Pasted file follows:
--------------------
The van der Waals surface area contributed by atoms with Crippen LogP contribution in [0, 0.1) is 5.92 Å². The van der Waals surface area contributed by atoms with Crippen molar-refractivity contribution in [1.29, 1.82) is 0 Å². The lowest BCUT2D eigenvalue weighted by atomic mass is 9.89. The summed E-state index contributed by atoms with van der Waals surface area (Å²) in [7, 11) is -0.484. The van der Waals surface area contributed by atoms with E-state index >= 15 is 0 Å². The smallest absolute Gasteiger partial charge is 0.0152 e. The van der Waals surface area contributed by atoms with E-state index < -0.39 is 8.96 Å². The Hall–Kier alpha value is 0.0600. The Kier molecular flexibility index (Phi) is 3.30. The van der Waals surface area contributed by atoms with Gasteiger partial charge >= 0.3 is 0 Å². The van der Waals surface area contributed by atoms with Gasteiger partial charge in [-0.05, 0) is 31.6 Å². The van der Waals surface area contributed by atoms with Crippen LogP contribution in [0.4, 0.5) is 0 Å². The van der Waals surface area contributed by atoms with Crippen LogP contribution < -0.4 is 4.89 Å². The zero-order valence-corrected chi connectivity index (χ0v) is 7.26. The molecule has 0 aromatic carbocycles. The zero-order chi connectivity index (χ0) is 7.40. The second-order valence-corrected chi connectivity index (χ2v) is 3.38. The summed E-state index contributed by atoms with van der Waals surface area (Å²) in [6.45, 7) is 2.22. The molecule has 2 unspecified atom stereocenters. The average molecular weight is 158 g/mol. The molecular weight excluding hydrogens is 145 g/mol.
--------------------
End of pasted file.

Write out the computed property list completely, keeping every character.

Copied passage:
The van der Waals surface area contributed by atoms with Crippen LogP contribution in [0, 0.1) is 5.92 Å². The van der Waals surface area contributed by atoms with Crippen molar-refractivity contribution in [1.29, 1.82) is 0 Å². The lowest BCUT2D eigenvalue weighted by atomic mass is 9.89. The summed E-state index contributed by atoms with van der Waals surface area (Å²) in [7, 11) is -0.484. The van der Waals surface area contributed by atoms with E-state index >= 15 is 0 Å². The smallest absolute Gasteiger partial charge is 0.0152 e. The van der Waals surface area contributed by atoms with E-state index < -0.39 is 8.96 Å². The Hall–Kier alpha value is 0.0600. The Kier molecular flexibility index (Phi) is 3.30. The van der Waals surface area contributed by atoms with Gasteiger partial charge >= 0.3 is 0 Å². The van der Waals surface area contributed by atoms with Gasteiger partial charge in [-0.05, 0) is 31.6 Å². The van der Waals surface area contributed by atoms with Crippen LogP contribution in [0.4, 0.5) is 0 Å². The van der Waals surface area contributed by atoms with Crippen LogP contribution < -0.4 is 4.89 Å². The zero-order valence-corrected chi connectivity index (χ0v) is 7.26. The molecule has 0 aromatic carbocycles. The zero-order chi connectivity index (χ0) is 7.40. The second-order valence-corrected chi connectivity index (χ2v) is 3.38. The summed E-state index contributed by atoms with van der Waals surface area (Å²) in [6.45, 7) is 2.22. The molecule has 2 unspecified atom stereocenters. The average molecular weight is 158 g/mol. The molecular weight excluding hydrogens is 145 g/mol.